Dealing with the Emerald Ash Borer

Emerald Ash Borer Beetle

The emerald ash borer beetle strikes fear in the hearts of tree lovers everywhere, and for good reason. Since its discovery near Detroit in 2002, the tiny green emerald ash borer beetle has decimated the ash tree population in several states and Canada. What, if anything, can be done to slow or stop the spread of this terrible invasive insect?

Emerald Ash Borer: Tiny Trouble

The emerald ash borer beetle probably found its way here from its native Asia in wooden shipping pallets or other wooden packing materials. However it got here, it is here, and it's been causing trouble ever since.

The adult emerald ash borer beetle itself causes little damage other than some cosmetic damage to ash trees as it eats the leaves. The real culprit to ash tree decline is the emerald ash borer (EAB) larvae. The EAB larvae live and grow just under an ash tree's bark, which they consume in massive quantities.

When the inner ash tree bark is eaten, the tree loses its ability to transport water and nutrients from the root structure up through the tree to its branches and leaves. Thus crippled, the tree slowly dies. And thanks to this emerald ash borer invasion, ash trees are dying off by the millions.

Emerald Ash Borer Establishments

Emerald Ash Borer

It's really not hard to tell where emerald ash borer has been established: the ash trees are dead or dying. Almost all of them. It's alarming to drive through these decimated zones and see these beautiful, hearty trees being slowly choked to death by these tiny green beetles.

The emerald ash borer's territory continues to expand. Since discover in 2002 in southeastern Michigan, it has rapidly moved to new areas: Ontario and Ohio in 2003, Indiana in 2004, Illinios and Maryland in 2006, Pennsylvania and West Virginia in 2007, Wisconsin, Virginia, and Missouri in 2008, Kentucky, New York and Minnesota in 2009, Iowa and Tennessee in 2010, Kansas, Massachusetts and Connecticut in 2012, New Hampshire, North Carolina and Georgia in 2013. So far, quarantines and other steps have been unable to stop this rapid expansion.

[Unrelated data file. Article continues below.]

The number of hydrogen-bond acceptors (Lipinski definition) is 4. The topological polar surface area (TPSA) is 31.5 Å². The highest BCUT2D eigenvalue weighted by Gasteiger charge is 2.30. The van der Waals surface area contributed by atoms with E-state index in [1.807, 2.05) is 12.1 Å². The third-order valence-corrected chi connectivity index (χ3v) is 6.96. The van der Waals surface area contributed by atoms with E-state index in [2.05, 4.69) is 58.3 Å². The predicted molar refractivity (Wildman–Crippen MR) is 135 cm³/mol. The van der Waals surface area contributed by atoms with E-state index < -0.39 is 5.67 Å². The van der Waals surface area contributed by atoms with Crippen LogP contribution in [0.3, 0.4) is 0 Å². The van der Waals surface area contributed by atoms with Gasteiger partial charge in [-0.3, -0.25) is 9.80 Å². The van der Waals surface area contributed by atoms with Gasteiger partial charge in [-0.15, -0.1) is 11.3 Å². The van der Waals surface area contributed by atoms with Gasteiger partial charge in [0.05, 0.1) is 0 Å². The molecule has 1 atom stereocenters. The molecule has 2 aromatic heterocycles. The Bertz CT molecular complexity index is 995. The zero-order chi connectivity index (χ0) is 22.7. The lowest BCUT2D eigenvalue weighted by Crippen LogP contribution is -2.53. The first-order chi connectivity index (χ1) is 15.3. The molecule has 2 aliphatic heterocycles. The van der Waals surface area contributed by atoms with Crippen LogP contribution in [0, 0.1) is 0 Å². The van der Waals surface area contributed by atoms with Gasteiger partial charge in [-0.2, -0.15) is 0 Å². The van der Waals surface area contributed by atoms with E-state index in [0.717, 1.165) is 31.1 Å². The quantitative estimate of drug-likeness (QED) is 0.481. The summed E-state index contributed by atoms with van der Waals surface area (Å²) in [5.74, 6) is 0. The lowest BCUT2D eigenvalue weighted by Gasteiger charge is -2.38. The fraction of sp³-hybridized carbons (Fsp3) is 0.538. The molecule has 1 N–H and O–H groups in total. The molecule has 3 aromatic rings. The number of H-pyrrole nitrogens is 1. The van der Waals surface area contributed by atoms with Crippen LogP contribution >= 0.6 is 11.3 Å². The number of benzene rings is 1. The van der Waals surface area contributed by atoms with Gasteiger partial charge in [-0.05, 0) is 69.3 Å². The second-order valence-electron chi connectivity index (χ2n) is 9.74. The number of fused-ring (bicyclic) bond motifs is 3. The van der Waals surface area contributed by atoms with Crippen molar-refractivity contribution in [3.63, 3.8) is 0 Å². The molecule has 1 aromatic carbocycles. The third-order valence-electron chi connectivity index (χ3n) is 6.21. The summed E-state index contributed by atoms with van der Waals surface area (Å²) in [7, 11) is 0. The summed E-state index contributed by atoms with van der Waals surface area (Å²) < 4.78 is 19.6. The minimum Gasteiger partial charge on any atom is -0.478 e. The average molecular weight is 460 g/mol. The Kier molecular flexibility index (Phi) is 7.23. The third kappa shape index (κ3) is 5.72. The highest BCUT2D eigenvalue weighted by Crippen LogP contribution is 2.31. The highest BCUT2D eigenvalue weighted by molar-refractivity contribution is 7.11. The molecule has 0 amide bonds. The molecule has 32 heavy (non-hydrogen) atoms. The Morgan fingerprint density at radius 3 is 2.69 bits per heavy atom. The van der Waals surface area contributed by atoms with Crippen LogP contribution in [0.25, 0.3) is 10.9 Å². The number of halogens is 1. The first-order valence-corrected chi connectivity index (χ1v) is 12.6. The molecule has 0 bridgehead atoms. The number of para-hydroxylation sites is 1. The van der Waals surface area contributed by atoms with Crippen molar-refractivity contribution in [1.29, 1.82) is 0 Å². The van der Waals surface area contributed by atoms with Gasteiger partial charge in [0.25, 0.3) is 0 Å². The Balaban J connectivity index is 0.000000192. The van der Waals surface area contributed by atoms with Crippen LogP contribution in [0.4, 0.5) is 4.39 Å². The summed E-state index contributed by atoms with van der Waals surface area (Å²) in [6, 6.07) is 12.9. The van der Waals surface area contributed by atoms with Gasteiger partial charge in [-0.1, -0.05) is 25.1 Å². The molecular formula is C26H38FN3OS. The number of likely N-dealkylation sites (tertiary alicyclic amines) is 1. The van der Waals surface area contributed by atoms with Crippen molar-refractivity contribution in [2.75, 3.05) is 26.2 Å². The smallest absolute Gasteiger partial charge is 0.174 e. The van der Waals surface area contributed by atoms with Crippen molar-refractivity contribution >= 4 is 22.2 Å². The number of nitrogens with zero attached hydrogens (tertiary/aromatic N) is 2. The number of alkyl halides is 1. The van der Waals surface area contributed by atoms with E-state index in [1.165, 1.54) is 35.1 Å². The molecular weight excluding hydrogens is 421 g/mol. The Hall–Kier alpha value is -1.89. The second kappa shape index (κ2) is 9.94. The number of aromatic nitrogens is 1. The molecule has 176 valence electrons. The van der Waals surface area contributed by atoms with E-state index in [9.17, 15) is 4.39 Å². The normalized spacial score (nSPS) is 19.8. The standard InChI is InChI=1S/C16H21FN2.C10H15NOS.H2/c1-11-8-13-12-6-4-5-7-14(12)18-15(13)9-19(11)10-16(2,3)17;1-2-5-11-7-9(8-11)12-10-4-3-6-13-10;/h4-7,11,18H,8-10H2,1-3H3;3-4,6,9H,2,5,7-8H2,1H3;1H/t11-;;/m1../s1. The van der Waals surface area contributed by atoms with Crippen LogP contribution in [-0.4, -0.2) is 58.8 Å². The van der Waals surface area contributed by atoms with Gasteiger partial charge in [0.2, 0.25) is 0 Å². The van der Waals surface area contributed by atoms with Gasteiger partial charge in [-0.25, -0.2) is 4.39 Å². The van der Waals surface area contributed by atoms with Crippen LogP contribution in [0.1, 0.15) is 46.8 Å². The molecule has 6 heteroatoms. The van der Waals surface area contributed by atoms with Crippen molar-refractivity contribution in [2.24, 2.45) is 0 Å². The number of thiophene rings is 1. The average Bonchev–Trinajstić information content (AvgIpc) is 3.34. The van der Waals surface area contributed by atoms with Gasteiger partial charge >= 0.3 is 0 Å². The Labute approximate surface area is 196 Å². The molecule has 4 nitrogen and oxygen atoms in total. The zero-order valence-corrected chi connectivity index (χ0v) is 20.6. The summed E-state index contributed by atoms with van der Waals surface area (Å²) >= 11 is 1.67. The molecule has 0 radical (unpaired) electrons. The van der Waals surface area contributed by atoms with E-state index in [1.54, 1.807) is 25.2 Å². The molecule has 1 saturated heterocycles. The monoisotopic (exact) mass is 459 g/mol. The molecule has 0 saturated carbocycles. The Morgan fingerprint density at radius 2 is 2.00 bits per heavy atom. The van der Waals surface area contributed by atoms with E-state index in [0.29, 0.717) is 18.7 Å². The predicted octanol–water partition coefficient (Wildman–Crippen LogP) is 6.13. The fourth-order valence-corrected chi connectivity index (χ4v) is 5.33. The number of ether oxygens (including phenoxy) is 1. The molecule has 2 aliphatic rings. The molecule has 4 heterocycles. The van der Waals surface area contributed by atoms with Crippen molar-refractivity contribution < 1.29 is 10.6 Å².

The damage to ash trees caused by emerald ash borers is incredible. In Michigan alone, tens of millions of trees have been killed; overall, hundreds of millions of ash trees are at risk.

The Look and Life Cycle of the Emerald Ash Borer Beetle

Emerald Ash Borer Beetle

An adult emerald ash borer beetle is very small (1/2 inch long, 1/8 inch wide) and is a dark metallic green.

Emerald ash borers have a 1 to 2 year life span. Adults emerge from ash trees in late May through June; females lay their eggs 2 weeks later. Once hatched, the EAB larvae bore through the bark into the tree, where they begin feeding on the inside of the bark. EAB larvae feed all summer, through October. They wait through the winter in the outer bark, then in the spring pupation begins and the cycle starts over.

The unsually intense winter of 2014 in the Midwest led many to hope that the brutal cold would slow or stop the emerald ash borer growth. While the cold may slow the spread down somewhat, overall the effect of the winter will be minimal.

Identifying Emerald Ash Borer in Ash Trees

Emerald Ash Borer Beetle

Early EAB infestation is very difficult to see; only after the insects have caused large-scale damage to the tree does it become visible. The canopy of infested trees will begin to thin, typically towards the top of the tree at first, as the beetle damage begins to restrict the flow of water and nutrients up the tree. Up to one-third or half of a trees' canopy can be destroyed in just one season. Once thinning is observed, the tree is typically dead within two years. Some infested trees will sprout new branches at the bottom of the trunk at ground level; this is another clear indication of EAB damage, as the tree desperately tries to grow new branches and leaves below the infestation level.

When the adult beetles emerge from the ash tree in May and June, they make a D-shaped exit hole, about 1/8 inch wide, in the trunk.

Spread of the Emerald Ash Borer

Adult EAB beetles can fly up to half a mile from one ash tree to another. In areas with dense populations of ash trees, the beetles are able to infest large numbers of trees very easily. The most common form of EAB spread, however, is humans moving ash wood or nursery trees from an infested area to an uninfested area. Though municipalities have established quarantine zones to cut down on transporting the bugs, enforcement of these quarantines is next to impossible to enforce.

All Ash Trees are Vulnerable to Emerald Ash Borer

Emerald ash borer beetles typically infest ash trees that are already stressed or unhealthy, but even healthy ash trees are at risk. So far, in North America only ash trees appear to be affected by the emerald ash borer, but all species of the ash tree are vulnerable to infestation. In areas of heavy infestation, small ash trees are dead within two years; large trees are usually dead in 3 or 4 years. This is a true epidemic.

Emerald Ash Borer, Page Two

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